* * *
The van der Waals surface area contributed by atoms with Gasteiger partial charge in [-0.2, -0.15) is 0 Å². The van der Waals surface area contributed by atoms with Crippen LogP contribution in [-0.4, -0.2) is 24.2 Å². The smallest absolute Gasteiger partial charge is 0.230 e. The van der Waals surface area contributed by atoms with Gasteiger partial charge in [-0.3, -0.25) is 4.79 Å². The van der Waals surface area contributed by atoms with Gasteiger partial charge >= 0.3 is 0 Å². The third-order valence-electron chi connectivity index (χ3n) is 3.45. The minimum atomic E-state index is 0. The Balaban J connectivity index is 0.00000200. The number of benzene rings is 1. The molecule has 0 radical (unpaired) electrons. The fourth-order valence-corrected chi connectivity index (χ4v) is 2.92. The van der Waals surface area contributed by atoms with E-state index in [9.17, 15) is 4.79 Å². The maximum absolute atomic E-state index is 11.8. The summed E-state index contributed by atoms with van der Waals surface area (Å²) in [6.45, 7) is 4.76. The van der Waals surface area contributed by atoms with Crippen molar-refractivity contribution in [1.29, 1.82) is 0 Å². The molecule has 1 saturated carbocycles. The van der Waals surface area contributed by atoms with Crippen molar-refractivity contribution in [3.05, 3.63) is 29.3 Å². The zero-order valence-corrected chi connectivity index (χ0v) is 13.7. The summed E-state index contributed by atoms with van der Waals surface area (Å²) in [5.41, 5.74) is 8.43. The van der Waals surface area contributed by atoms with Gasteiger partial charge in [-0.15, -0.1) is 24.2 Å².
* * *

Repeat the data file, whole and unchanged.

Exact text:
The van der Waals surface area contributed by atoms with Gasteiger partial charge in [-0.2, -0.15) is 0 Å². The van der Waals surface area contributed by atoms with Crippen LogP contribution in [-0.4, -0.2) is 24.2 Å². The smallest absolute Gasteiger partial charge is 0.230 e. The van der Waals surface area contributed by atoms with Gasteiger partial charge in [-0.3, -0.25) is 4.79 Å². The van der Waals surface area contributed by atoms with Gasteiger partial charge >= 0.3 is 0 Å². The third-order valence-electron chi connectivity index (χ3n) is 3.45. The minimum atomic E-state index is 0. The Balaban J connectivity index is 0.00000200. The number of benzene rings is 1. The molecule has 0 radical (unpaired) electrons. The fourth-order valence-corrected chi connectivity index (χ4v) is 2.92. The van der Waals surface area contributed by atoms with E-state index in [9.17, 15) is 4.79 Å². The maximum absolute atomic E-state index is 11.8. The summed E-state index contributed by atoms with van der Waals surface area (Å²) in [6.45, 7) is 4.76. The van der Waals surface area contributed by atoms with Crippen molar-refractivity contribution in [1.29, 1.82) is 0 Å². The molecule has 1 saturated carbocycles. The van der Waals surface area contributed by atoms with Crippen molar-refractivity contribution in [3.05, 3.63) is 29.3 Å². The zero-order valence-corrected chi connectivity index (χ0v) is 13.7. The summed E-state index contributed by atoms with van der Waals surface area (Å²) in [5.41, 5.74) is 8.43. The van der Waals surface area contributed by atoms with Gasteiger partial charge in [-0.15, -0.1) is 24.2 Å².